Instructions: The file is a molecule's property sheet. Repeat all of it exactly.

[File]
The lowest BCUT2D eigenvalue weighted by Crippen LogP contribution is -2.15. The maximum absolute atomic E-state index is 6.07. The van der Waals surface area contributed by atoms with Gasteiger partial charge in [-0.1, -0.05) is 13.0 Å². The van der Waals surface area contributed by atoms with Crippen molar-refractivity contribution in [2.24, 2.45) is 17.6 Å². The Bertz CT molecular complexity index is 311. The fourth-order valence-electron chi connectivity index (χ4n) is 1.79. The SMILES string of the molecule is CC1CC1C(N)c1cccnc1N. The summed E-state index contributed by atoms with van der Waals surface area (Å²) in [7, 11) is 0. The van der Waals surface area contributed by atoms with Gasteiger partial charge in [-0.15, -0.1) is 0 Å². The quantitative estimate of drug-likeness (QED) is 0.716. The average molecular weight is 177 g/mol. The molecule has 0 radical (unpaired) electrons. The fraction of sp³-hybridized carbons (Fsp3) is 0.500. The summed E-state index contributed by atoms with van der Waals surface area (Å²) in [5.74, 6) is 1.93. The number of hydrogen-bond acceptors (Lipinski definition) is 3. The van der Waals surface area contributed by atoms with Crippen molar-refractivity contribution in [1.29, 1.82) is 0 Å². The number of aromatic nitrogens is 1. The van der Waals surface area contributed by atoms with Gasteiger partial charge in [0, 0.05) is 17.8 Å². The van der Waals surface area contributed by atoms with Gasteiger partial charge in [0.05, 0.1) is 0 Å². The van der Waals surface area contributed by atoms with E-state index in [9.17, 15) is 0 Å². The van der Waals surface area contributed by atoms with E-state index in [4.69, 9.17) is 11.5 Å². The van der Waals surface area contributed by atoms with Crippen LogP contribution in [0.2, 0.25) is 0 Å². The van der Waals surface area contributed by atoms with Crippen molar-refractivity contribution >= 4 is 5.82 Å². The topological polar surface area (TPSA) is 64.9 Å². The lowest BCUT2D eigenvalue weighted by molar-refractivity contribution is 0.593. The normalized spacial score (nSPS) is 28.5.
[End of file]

The lowest BCUT2D eigenvalue weighted by Crippen LogP contribution is -2.15. The maximum absolute atomic E-state index is 6.07. The van der Waals surface area contributed by atoms with Gasteiger partial charge in [-0.1, -0.05) is 13.0 Å². The van der Waals surface area contributed by atoms with Crippen molar-refractivity contribution in [2.24, 2.45) is 17.6 Å². The Bertz CT molecular complexity index is 311. The fourth-order valence-electron chi connectivity index (χ4n) is 1.79. The SMILES string of the molecule is CC1CC1C(N)c1cccnc1N. The summed E-state index contributed by atoms with van der Waals surface area (Å²) in [7, 11) is 0. The van der Waals surface area contributed by atoms with Gasteiger partial charge in [-0.15, -0.1) is 0 Å². The quantitative estimate of drug-likeness (QED) is 0.716. The average molecular weight is 177 g/mol. The molecule has 0 radical (unpaired) electrons. The fraction of sp³-hybridized carbons (Fsp3) is 0.500. The summed E-state index contributed by atoms with van der Waals surface area (Å²) in [5.74, 6) is 1.93. The number of hydrogen-bond acceptors (Lipinski definition) is 3. The van der Waals surface area contributed by atoms with Crippen molar-refractivity contribution in [1.29, 1.82) is 0 Å². The number of aromatic nitrogens is 1. The van der Waals surface area contributed by atoms with Gasteiger partial charge in [0, 0.05) is 17.8 Å². The van der Waals surface area contributed by atoms with Gasteiger partial charge in [0.05, 0.1) is 0 Å². The van der Waals surface area contributed by atoms with E-state index in [9.17, 15) is 0 Å². The van der Waals surface area contributed by atoms with E-state index in [4.69, 9.17) is 11.5 Å². The van der Waals surface area contributed by atoms with Crippen LogP contribution in [0.2, 0.25) is 0 Å². The van der Waals surface area contributed by atoms with Crippen molar-refractivity contribution >= 4 is 5.82 Å². The topological polar surface area (TPSA) is 64.9 Å². The lowest BCUT2D eigenvalue weighted by molar-refractivity contribution is 0.593. The normalized spacial score (nSPS) is 28.5.